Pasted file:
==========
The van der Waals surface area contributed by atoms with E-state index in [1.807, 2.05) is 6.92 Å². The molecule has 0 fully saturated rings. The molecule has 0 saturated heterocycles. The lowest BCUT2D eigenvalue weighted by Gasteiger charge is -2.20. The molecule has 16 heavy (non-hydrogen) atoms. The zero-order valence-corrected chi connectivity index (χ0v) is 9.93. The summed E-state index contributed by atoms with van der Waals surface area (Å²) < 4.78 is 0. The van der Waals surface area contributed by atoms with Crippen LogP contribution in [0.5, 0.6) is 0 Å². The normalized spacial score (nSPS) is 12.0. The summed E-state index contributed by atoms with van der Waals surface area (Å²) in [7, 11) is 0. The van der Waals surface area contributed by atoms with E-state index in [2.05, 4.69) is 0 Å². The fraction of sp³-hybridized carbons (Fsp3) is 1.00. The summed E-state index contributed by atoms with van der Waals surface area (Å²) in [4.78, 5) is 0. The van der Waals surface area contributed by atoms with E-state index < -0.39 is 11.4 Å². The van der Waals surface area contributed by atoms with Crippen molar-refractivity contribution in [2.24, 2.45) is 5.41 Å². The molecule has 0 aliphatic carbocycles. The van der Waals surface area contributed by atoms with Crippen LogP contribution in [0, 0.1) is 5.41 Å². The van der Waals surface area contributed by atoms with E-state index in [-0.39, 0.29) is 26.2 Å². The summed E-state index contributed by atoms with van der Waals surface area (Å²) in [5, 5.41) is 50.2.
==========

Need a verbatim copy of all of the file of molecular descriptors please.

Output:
The van der Waals surface area contributed by atoms with E-state index in [1.807, 2.05) is 6.92 Å². The molecule has 0 fully saturated rings. The molecule has 0 saturated heterocycles. The lowest BCUT2D eigenvalue weighted by Gasteiger charge is -2.20. The molecule has 16 heavy (non-hydrogen) atoms. The zero-order valence-corrected chi connectivity index (χ0v) is 9.93. The summed E-state index contributed by atoms with van der Waals surface area (Å²) < 4.78 is 0. The van der Waals surface area contributed by atoms with Crippen LogP contribution in [0.5, 0.6) is 0 Å². The normalized spacial score (nSPS) is 12.0. The summed E-state index contributed by atoms with van der Waals surface area (Å²) in [7, 11) is 0. The van der Waals surface area contributed by atoms with E-state index in [2.05, 4.69) is 0 Å². The fraction of sp³-hybridized carbons (Fsp3) is 1.00. The summed E-state index contributed by atoms with van der Waals surface area (Å²) in [4.78, 5) is 0. The van der Waals surface area contributed by atoms with E-state index < -0.39 is 11.4 Å². The van der Waals surface area contributed by atoms with Crippen molar-refractivity contribution in [2.24, 2.45) is 5.41 Å². The molecule has 0 aliphatic carbocycles. The van der Waals surface area contributed by atoms with Crippen LogP contribution in [0, 0.1) is 5.41 Å². The van der Waals surface area contributed by atoms with E-state index in [-0.39, 0.29) is 26.2 Å². The summed E-state index contributed by atoms with van der Waals surface area (Å²) in [5, 5.41) is 50.2.